The Refiguration of Spaces and Methodological Challenges of Cross-Cultural Comparison

Keywords: figurational sociology, cross-cultural comparison, sociology of space, spatial analysis, refiguration of spaces, quantitative research, qualitative research, historical sociology, mixed methods

Abstract

In most reflections on cross-cultural comparison, scholars assume that "cultures" can be relatively clearly demarcated spatially and that "space" itself is a given entity. However, theories such as the theory of refiguration of spaces have stressed both that it is important to deconstruct the category "space" itself and that social processes have been characterized by major spatial transformations since the mid-twentieth century. Based on this idea, in two FQS thematic issues scholars from various disciplines will ask what consequences the refiguration of spaces has for cross-cultural comparison and what one can methodologically learn from research on cross-cultural comparison about the analysis of refiguration of spaces. In the first issue, authors from sociology and historical sciences are focusing mostly on the methodological issues. In this article, we provide a frame for this debate by ordering the earlier discussion on cross-cultural comparison along four questions: Why do we compare? Who or what are we comparing where and when? How can we compare? What methodological conclusions can be drawn from the debate on cross-cultural comparison concerning the analysis of social processes across different spatial scales and time layers in order to assess causality?

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Author Biographies

Nina Baur, Technische Universität Berlin

Nina BAUR is professor for methods of social research at Technische Universität Berlin, director of the "Global Center of Spatial Methods for Urban Sustainability" (GCSMUS) at Technische Universität Berlin and member of the methods lab of the Collaborative Research Center "Refiguration of Spaces" (CRC 1265), funded by the German Research Foundation (DFG). Furthermore, she is past president of the Research Committee on Social Science Methodology (RC33), board member of the Research Committee on Historical Sociology (RC56) of the International Sociology Association (ISA), and managing editor of the journal Historical Social Research (HSR). Her research fields include social science methodology, process sociology, spatial sociology, and economic sociology.>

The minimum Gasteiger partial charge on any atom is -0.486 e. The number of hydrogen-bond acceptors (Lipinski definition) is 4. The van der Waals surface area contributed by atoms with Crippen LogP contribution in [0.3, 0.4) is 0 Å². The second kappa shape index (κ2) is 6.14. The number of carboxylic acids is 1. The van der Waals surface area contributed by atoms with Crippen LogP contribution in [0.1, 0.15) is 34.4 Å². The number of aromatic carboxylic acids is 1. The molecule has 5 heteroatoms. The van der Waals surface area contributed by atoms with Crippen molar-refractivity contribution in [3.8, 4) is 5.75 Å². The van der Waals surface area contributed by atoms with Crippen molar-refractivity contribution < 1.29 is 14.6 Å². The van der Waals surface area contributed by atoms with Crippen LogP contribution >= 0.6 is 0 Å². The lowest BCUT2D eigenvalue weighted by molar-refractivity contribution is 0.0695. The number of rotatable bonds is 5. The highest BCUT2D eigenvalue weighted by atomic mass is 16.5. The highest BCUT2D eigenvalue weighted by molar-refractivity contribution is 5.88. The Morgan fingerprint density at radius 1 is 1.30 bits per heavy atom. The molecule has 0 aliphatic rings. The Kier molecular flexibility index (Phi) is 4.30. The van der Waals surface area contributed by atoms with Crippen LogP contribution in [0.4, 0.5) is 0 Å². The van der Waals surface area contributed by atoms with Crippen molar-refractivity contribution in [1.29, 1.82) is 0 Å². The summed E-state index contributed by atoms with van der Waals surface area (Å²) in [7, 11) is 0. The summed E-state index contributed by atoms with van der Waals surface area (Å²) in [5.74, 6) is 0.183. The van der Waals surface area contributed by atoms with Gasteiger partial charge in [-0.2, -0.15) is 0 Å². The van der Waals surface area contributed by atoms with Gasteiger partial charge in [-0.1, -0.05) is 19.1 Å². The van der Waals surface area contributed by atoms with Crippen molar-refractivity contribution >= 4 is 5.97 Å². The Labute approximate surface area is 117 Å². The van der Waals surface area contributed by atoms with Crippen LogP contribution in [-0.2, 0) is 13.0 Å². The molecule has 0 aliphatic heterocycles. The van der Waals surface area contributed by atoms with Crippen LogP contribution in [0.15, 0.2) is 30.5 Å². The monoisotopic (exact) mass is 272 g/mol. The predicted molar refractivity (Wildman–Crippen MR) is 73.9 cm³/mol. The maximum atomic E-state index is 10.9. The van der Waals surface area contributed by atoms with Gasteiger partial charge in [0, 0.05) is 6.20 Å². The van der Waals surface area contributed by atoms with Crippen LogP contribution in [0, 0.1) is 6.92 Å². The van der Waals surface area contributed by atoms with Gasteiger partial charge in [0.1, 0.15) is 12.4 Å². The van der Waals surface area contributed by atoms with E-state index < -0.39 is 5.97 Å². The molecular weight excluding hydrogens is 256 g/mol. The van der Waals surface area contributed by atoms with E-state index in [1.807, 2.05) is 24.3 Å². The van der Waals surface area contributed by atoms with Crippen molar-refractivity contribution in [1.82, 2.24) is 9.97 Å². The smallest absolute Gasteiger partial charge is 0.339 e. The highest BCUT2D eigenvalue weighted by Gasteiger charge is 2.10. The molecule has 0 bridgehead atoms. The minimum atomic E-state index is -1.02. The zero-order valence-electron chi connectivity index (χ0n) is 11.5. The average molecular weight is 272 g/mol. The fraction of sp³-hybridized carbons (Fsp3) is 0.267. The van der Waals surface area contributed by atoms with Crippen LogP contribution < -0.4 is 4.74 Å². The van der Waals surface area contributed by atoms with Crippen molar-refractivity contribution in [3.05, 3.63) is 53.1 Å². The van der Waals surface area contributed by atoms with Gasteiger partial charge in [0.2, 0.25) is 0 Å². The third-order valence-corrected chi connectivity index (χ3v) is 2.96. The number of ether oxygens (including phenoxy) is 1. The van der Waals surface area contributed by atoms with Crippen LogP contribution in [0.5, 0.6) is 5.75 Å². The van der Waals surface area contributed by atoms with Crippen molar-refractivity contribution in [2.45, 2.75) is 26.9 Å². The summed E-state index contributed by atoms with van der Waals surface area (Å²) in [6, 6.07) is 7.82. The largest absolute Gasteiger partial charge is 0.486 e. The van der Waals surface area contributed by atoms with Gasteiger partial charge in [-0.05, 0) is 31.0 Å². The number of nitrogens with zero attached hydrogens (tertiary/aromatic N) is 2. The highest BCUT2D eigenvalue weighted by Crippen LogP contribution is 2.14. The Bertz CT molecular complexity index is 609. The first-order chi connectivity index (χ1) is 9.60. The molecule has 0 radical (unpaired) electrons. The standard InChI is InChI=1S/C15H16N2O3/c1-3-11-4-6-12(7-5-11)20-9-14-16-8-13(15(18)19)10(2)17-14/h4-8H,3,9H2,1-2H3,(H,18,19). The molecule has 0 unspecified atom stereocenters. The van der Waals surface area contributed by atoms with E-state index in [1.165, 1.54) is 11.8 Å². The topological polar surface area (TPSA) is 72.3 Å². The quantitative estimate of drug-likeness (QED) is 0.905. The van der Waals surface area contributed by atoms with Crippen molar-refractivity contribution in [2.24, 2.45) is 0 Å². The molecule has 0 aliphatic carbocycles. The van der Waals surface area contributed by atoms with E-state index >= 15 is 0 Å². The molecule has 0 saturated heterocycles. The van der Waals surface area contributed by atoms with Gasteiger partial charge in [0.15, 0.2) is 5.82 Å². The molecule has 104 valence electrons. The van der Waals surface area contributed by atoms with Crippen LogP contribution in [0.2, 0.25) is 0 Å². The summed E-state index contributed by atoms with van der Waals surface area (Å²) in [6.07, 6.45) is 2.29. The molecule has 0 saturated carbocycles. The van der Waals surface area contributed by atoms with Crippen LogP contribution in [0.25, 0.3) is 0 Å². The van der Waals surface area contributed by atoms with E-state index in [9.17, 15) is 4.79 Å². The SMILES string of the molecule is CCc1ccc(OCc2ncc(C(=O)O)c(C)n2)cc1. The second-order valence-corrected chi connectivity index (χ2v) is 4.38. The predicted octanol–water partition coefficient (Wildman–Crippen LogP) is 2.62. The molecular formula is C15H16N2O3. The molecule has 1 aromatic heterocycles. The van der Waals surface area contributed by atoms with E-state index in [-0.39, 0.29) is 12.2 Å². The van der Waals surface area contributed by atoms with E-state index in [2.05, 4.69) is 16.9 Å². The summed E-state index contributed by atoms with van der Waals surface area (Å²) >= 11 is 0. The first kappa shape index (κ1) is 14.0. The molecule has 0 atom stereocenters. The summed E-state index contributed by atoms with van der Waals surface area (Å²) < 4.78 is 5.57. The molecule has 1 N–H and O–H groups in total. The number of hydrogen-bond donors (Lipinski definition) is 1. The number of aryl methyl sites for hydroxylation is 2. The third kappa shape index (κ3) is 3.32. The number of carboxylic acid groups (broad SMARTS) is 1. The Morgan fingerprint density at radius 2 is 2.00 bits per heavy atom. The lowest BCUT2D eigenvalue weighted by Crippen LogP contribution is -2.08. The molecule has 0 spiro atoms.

Stephen Mennell, University College Dublin

Stephen MENNELL is professor emeritus of sociology at University College Dublin and an honorary professor at the University of Leicester. From 1997 to 2016, he was a member of the board of the Norbert Elias Foundation, and he is general editor of the collected works of Norbert ELIAS in English. From 2010 to 2016, he served as president of the Working Group Historical and Comparative Sociology (WG02) of the International Sociological Association which was upgraded to the Research Committee on Historical Sociology (RC56) in 2016. His research interests are sociology of food, political economy, sociological theory and figurational sociology.

Angela Million, Technische Universität Berlin

Angela MILLION, née UTTKE, is professor for urban design and urban development and director of the "Global Center of Spatial Methods for Urban Sustainability" (GCSMUS) at Technische Universität Berlin. Furthermore, she is member of the methods lab and principal investigator in the subproject "Education: The Spatial Knowledge of Children and Young Adults (and Its Application) in Planning Contexts" (A02) of the Collaborative Research Center "Refiguration of Spaces" (CRC 1265), funded by the German Research Foundation (DFG). In her research, she focuses on (participatory) urban design and Baukultur, with a special interest in multifunctional infrastructure development, cities as educational settings, children, and youth.

Published
2021-05-31
Section
The Refiguration of Spaces and Cross-Cultural Comparison I